tocks edged lower yesterday, erasing earlier gains as the S&P 500 met resistance around its 50-day moving average, a level the index has not been able to close above for the past two weeks.
Among the S&P 500’s 10 sectors, the energy sector index rose 0.2 per cent after crude oil prices hit a nine-month high as turmoil in the Middle East unsettled investors.
The S&P’s industrial sector index fell 1.1 per cent and ranked as the biggest decliner.
The major US stock indexes traded higher until early afternoon, boosted by positive car sales and factory orders.
The S&P 500 rose as high as 1,624.26 early in the session.
The Dow Jones industrial average fell 42.55 points, or 0.28 per cent, to end at 14,932.41.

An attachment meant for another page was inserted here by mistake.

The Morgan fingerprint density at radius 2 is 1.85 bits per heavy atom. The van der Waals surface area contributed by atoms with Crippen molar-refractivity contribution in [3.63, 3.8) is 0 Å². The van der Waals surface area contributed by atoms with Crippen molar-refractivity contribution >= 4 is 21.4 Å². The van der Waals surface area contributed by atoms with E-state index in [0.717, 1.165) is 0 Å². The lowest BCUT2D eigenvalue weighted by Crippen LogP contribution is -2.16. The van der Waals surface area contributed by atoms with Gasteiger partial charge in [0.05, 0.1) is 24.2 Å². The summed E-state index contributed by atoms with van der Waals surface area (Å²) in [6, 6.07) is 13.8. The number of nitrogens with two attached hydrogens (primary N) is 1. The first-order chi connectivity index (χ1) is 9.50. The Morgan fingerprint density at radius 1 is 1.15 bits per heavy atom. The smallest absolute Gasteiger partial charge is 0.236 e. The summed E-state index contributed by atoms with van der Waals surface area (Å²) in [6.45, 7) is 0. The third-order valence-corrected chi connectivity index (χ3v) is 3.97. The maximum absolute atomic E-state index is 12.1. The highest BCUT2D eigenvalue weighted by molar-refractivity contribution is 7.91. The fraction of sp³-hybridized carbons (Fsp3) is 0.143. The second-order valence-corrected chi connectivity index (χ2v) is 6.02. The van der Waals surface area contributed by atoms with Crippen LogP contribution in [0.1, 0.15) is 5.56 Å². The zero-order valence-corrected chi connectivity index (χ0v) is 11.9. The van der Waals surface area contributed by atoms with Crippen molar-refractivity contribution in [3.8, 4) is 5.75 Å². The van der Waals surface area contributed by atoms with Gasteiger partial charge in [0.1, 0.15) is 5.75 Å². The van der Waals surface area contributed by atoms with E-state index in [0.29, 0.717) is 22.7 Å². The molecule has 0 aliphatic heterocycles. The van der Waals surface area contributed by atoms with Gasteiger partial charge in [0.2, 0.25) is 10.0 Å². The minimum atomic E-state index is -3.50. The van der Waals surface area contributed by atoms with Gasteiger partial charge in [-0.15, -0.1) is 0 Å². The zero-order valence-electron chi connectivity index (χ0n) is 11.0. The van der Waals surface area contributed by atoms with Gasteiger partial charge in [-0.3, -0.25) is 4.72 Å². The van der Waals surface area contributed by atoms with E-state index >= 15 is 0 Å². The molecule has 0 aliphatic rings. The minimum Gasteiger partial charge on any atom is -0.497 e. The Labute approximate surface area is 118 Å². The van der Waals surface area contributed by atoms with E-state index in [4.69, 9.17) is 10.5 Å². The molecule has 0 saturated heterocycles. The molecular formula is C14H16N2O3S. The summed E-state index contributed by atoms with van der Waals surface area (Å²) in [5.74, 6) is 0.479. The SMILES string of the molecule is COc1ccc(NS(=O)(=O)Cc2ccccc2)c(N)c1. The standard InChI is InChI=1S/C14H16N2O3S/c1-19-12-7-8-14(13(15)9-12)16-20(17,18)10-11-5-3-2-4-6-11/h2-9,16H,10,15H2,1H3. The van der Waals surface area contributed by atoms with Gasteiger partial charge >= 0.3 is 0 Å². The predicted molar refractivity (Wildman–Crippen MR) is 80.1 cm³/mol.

The Standard & Poor’s 500 Index dipped just 0.88 of a point, or 0.05 per cent, to finish at 1,614.08.
The Nasdaq Composite Index slipped 1.09 points, or 0.03 per cent, to close at 3,433.40.
The CBOE Volatility Index, Wall Street’s favourite barometer of investor anxiety, rose 0.4 per cent to 16.44.
The S&P 500 is 3.3 per cent below its 21 May record closing high of 1,669.16. Small caps have closed within a hair’s breadth of all-time highs reached in May.
The S&P Small-Cap 600 is about 0.8 per cent below its all-time closing high, and the Russell 2000 is 1.1 per cent below its best close.
About 6.1bn shares exchanged hands on the New York Stock Exchange, the Nasdaq and NYSE, slightly below the daily average.